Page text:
believed, that the hon. Member for Finsbury, who seemed to think that the admission of Jews would not have the effect of depriving the Legislature of its Christian character, fairly represented the confusion which existed in the minds of a certain number of ill-informed persons out of doors. What, however, were the facts? The noble Lord the Member for the City, in 1847, and again in 1849 and 1851, introduced Bills similar in purport to that which he had now announced; these Bills passed the House of Commons, but were rejected by the House of Lords. These Bills would have retained the profession of the Christian faith for all other candidates for admission to the House, but abolished it in favour of the Jews. In 1854, the noble Lord introduced a Bill which he declared embodied the provisions, intentions, and consequences of the Bills he had previously introduced, and that Bill proposed to sweep away at once and for ever the emphatic words "on the true faith of a Christian." The consequence was that the same House of Commons which had passed Bills for the admission of Jews per sc, seeing clearly that the proposal of the noble Lord would at once invalidate the Protestant securities of the constitution and destroy the Christian character of the Legislature, rejected it. How, then, could it be said with truth that those who advocated the introduction of Jews, as proposed in the present Bill, did not intend to unchristianize the Legislature? He believed, for his own part, that if it could be fairly explained to the country, as it might be by a well-concerted agitation, that these often-repeated Bills, nominally only for the admission of Jews, were really intended to strike down the Christian character of the Legislature, the people would regard with indignation such a proposal. The hon. Member for Finsbury recommended the House to seat Baron Rothschild—that profitable object of compassion—by way of Resolution, and lamented that person's having so long been bandied about like a shuttlecock. He (Mr. Newdegate) must, however, remind the hon. Member that the state of his client would be still that of a shuttlecock between two battledores. For no sooner would Baron Rothschild have taken his seat than he would himself be involved in the courts of law, bandied about between two sets of able lawyers, battledore in hand, with the certain result of being subjected to a fine of £500 for every vote he ventured to give in that House. The noble Lord the Member for the City, after having introduced a second Bill last Session on this subject, and in so doing having doubly violated the Standing Orders, now condemned his own proceedings by asking the House to resolve itself into Committee for the purpose of considering his proposal in its true sense as a religious question. Only last Session the noble Lord declared again that his proposals to admit the Jews were but steps in the direction of that for which he had continually voted—the open and avowed destruction of the Christian character of the Legislature. [Cries of "No, no!"] The statement of the noble Lord last spring was, that he would have no restriction upon the admission of Jews to the Legislature or to any offices; that he would no longer be a security-monger, for that was the term he used to describe his avowed object, which was to deprive the Legislature of its Christian character.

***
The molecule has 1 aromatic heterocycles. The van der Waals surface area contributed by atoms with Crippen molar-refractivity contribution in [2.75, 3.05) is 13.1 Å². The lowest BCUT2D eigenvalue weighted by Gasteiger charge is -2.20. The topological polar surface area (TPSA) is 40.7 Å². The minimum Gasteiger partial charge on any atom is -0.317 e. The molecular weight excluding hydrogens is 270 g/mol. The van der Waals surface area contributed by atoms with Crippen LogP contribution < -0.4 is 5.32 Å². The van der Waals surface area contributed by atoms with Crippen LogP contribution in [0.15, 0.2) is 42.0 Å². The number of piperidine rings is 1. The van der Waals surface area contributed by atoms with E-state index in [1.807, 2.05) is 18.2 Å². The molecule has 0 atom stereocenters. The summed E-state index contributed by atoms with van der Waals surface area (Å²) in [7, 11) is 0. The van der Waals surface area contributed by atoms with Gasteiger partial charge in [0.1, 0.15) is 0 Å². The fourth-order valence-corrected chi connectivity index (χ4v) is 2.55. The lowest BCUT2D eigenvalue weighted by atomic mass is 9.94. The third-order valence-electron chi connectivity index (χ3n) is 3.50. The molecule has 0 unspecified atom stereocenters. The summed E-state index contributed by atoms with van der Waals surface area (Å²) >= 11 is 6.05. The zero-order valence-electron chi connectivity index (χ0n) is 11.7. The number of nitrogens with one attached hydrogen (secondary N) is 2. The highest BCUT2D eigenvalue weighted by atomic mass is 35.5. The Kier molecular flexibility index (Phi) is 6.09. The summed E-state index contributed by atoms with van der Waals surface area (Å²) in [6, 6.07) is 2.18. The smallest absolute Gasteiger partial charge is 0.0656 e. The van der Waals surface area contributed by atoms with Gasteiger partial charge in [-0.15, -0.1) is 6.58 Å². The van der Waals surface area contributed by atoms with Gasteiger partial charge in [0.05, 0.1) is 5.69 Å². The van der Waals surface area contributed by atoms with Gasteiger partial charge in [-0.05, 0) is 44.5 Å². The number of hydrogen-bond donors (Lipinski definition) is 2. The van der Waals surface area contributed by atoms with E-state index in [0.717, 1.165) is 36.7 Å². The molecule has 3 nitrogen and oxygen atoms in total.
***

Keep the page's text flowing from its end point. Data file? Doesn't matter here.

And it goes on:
said, that the hon. Member was not quoting correctly. He never made such a statement as that attributed to him.